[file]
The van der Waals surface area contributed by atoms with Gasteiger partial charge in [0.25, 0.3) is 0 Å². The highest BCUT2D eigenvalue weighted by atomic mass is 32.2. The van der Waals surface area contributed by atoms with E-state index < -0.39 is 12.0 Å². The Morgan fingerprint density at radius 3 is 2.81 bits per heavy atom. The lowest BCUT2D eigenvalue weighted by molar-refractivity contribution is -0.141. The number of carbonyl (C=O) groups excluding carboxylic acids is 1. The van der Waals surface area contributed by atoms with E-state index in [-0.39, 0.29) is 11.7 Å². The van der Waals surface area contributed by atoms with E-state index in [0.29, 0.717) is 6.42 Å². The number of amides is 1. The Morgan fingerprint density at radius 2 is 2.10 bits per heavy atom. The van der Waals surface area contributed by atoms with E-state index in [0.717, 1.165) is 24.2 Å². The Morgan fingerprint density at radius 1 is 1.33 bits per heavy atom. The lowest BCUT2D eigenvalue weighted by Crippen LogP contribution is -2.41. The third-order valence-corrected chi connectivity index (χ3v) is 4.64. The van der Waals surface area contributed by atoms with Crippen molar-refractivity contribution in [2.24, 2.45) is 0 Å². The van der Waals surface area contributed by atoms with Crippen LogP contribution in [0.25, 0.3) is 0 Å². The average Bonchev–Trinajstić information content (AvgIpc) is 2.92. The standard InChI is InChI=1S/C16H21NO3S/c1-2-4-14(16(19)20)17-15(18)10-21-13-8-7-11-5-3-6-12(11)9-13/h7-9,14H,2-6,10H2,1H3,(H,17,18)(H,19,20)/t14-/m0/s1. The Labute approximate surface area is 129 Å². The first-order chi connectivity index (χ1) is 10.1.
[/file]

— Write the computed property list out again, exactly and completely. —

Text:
The van der Waals surface area contributed by atoms with Gasteiger partial charge in [0.25, 0.3) is 0 Å². The highest BCUT2D eigenvalue weighted by atomic mass is 32.2. The van der Waals surface area contributed by atoms with E-state index < -0.39 is 12.0 Å². The Morgan fingerprint density at radius 3 is 2.81 bits per heavy atom. The lowest BCUT2D eigenvalue weighted by molar-refractivity contribution is -0.141. The number of carbonyl (C=O) groups excluding carboxylic acids is 1. The van der Waals surface area contributed by atoms with E-state index in [-0.39, 0.29) is 11.7 Å². The van der Waals surface area contributed by atoms with E-state index in [0.29, 0.717) is 6.42 Å². The number of amides is 1. The Morgan fingerprint density at radius 2 is 2.10 bits per heavy atom. The van der Waals surface area contributed by atoms with E-state index in [0.717, 1.165) is 24.2 Å². The Morgan fingerprint density at radius 1 is 1.33 bits per heavy atom. The lowest BCUT2D eigenvalue weighted by Crippen LogP contribution is -2.41. The third-order valence-corrected chi connectivity index (χ3v) is 4.64. The van der Waals surface area contributed by atoms with Crippen molar-refractivity contribution in [2.24, 2.45) is 0 Å². The van der Waals surface area contributed by atoms with Crippen LogP contribution in [0.25, 0.3) is 0 Å². The average Bonchev–Trinajstić information content (AvgIpc) is 2.92. The standard InChI is InChI=1S/C16H21NO3S/c1-2-4-14(16(19)20)17-15(18)10-21-13-8-7-11-5-3-6-12(11)9-13/h7-9,14H,2-6,10H2,1H3,(H,17,18)(H,19,20)/t14-/m0/s1. The Labute approximate surface area is 129 Å². The first-order chi connectivity index (χ1) is 10.1.